More Than 225,000 Atlantic
Canadians Have Seen UFOs
By Gina Miller
The New Brunswick Telegraph Journal
From Stig Agermose <>
The Book: Maritime UFO Files
The Author: Don Leger
Harriet (last name unknown) was 15 and living in a fishing village west of Halifax when she saw her first UFO. Years later, when she was married, she and her husband Ray awoke in the night to discover their room was full of fog, or "mist" as Ray defined it.
Ray remembers being paralyzed but capable of discerning multicoloured lights flashing. Harriet recalls walking through a thick fog while Ray lay on the bed. Shortly thereafter, Ray discovered an odd scar on Harriet's lower back.
Neither Harriet nor her mother remember how or when the scar appeared on Harriet's back, but the size and mark is consistent with other scars documented in alien abduction cases all over North America.
According to a new book, Maritime UFO Files by Don Leger more than 225,000 Atlantic Canadians have seen what they consider to be an unidentified flying object - known as UFOs.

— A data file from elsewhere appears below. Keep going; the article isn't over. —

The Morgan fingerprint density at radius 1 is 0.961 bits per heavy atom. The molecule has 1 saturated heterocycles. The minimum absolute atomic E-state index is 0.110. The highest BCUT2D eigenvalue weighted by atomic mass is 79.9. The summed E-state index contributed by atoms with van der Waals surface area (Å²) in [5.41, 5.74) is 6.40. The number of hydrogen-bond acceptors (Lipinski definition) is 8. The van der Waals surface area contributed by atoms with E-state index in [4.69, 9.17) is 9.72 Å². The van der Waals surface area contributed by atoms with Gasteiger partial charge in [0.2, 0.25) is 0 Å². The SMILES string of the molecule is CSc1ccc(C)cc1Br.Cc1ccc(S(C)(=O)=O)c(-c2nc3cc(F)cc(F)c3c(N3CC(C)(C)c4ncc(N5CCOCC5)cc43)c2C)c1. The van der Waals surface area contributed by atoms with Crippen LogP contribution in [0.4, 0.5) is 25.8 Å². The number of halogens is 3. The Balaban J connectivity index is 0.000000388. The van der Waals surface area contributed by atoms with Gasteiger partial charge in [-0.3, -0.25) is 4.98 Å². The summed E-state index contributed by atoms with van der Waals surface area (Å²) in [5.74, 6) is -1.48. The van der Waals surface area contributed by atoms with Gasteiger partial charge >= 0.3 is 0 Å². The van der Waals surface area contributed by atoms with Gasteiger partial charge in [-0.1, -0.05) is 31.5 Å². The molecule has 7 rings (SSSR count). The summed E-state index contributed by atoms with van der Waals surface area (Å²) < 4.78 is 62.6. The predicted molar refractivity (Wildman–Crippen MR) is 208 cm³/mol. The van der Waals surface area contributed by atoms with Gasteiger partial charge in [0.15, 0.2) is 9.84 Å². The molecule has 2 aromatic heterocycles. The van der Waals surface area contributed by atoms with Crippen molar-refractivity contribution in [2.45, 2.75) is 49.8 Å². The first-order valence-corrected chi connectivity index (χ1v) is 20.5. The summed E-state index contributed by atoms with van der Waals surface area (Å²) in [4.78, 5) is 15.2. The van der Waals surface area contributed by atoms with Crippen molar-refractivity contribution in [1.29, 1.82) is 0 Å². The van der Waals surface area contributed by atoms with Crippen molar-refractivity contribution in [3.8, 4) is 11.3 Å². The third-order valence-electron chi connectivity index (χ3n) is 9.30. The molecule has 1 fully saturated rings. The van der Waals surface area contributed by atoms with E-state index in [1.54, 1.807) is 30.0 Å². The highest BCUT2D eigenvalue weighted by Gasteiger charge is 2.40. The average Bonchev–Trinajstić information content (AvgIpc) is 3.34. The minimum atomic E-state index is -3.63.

On top of that, some 54 per cent of Canadians who participated in a poll carried out by Manitoba Astronomer Chris Rutowski believe that there is intelligent life elsewhere in the universe and some 35 per cent of those polled believe that intelligent life is visiting us now.
Mr. Leger lives in Bedford, N.S. A former pilot and now a civil servant, he has been researching UFO phenomena for six years. He has culled his information from a vast and shadowy nest of military and RCMP documents. Mr. Leger's book begins its catalogue of UFO sightings and alien abductions in the 1950s. From here he chronicles decades of first-hand accounts made by scientists, ordinary citizens, pilots and RCMP officers.
There is a commonality of experience in most of the accounts. Bright lights hover in the sky. Time lapses and the people who have seen or felt the presence of UFOs are confused and cannot understand how the hour has leapt ahead or what happened during that time.
One experience is particularly common: UFOs don't like cars. There have been several reports of UFOs chasing vehicles, frightening drivers into cross-country high-speed chases. Drivers report that they found themselves careening along country roads at 125 kilometres per hour in vain efforts to outrun gleaming orbs, or saucers in the sky.